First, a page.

Category Archives: Birds

A gift

In 2000 when I graduated from George Washington University with a Master’s degree my mom, and her two sisters pooled their money and bought me a Lenox mug that featured an illustration of a cedar waxwing (by artist Catherine McClung), my favorite bird and my online persona on several forums. I knew that they’d spent a fair amount on it because Mom cautioned me that it should probably not be used.

I heeded her warning and didn’t use the mug for several years but in April 2013 I decided to start using it, a decision I documented on Facebook:


Fast forward to a little over a month ago during our kitchen renovation, when, while washing dishes in the basement, Dean accidentally knocked the mug to the cement floor where it broke in several pieces. I heard it, I knew what it was and my heart momentarily froze and when he showed me what happened, I replied, “Don’t worry about it. It was bound to happen sometime. I got lots of years out of it.” And strangely, that was how I really felt.

Of course I documented it on Facebook.

The responses were heartwarming and several friends tried to help me find a replacement, at least one even offering to buy me one.

I could not find the exact mug and felt that buying one would be cheating. Part of its appeal was because it was from three special people in my life who were no longer with us.

Two days after the mug was broken my brother commented with a photo of the mug and later said it was an early Christmas gift to me in memory of Mom. It turned out that he found a set of four Lenox bird mugs online and bought them for me.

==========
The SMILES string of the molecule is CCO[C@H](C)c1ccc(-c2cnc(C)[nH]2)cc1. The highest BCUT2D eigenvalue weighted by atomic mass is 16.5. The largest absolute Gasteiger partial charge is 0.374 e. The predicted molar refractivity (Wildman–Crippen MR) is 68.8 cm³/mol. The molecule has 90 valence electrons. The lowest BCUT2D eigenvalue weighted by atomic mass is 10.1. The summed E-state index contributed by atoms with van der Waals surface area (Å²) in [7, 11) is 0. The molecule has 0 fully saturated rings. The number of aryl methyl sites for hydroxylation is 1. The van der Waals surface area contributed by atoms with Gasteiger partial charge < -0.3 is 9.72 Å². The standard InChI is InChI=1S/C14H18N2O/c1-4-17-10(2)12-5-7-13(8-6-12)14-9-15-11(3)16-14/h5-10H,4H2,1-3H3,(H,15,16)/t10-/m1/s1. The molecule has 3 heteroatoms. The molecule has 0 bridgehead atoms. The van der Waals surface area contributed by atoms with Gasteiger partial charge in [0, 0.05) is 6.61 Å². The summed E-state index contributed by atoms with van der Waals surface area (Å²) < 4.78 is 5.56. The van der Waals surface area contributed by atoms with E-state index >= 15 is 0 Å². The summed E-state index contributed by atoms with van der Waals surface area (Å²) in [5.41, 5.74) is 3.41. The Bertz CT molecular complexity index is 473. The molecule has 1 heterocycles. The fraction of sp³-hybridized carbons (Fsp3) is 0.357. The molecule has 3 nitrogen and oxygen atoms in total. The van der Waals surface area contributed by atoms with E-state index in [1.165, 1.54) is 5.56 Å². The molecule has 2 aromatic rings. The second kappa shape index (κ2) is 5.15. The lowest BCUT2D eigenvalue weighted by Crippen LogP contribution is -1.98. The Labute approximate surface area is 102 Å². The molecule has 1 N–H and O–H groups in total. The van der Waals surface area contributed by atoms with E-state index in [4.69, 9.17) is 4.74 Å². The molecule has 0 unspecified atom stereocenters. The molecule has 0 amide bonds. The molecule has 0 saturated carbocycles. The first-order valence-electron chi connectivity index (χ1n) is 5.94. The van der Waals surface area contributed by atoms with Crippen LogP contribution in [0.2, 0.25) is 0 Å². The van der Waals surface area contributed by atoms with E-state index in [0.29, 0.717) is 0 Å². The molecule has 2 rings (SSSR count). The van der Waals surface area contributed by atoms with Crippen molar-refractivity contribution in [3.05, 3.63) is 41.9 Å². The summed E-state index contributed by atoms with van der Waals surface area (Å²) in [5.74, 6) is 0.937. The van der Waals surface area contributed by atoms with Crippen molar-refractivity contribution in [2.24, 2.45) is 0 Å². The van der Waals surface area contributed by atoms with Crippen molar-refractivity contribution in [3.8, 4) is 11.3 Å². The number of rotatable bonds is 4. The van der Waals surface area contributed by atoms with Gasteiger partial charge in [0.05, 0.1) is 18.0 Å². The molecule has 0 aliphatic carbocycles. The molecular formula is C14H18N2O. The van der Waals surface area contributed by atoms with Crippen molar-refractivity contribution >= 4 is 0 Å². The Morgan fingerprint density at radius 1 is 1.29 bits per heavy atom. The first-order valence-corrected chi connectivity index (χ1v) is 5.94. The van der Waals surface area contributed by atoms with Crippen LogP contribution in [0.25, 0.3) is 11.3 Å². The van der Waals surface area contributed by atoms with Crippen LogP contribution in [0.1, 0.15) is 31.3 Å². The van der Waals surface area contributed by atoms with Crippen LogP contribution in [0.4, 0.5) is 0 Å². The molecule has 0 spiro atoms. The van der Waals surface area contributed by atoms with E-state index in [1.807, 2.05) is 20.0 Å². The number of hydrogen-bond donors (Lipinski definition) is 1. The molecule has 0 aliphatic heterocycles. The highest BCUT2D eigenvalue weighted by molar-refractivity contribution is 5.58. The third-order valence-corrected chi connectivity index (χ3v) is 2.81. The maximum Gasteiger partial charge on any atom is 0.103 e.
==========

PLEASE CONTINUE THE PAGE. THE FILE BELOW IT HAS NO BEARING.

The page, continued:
Screenshot of FB conversation. Kevin: Mom is excited all over again, she made me do it. Love you. Me: Where did you find this? Kevin: I have my sources. It's actually a set of 4. An early Xmas present in memory of mom. Dad is represented too with the blue bird. Me: I am speechless!

I got them a week or so later and put them in my China cabinet. I’ll use them someday, but not right now.

Kevin buying them for me was such a surprise, but when I think of it, not that much of a surprise. He’s always been a kind and thoughtful person. I’m lucky he’s my brother.



Suburban wildlife in pictures

A few months ago I saw an article about a blog by a woman in Michigan who, using a device called Bird Photo Booth, posted dozens of close-up photos of birds. I looked up the device and saw that it was on back order. I knew that at some point I would buy it because it seemed perfect for me. I could mount it outside my attic window and feed birds during the day while watching the photos on my computer so I ordered it at the end of April. Earlier this week I got an email telling me that my Bird Photo Booth was on its way and should arrive today.

Unfortunately, even though the device has WiFi it is not the WiFi I thought it was, but WiFi to connect to a smartphone. Still, that’s better than the trailcam I bought last year, hoping to get fun photos of birds at the feeder or maybe other wildlife in our suburban backyard. None of my bird photos were very good, except the ones below.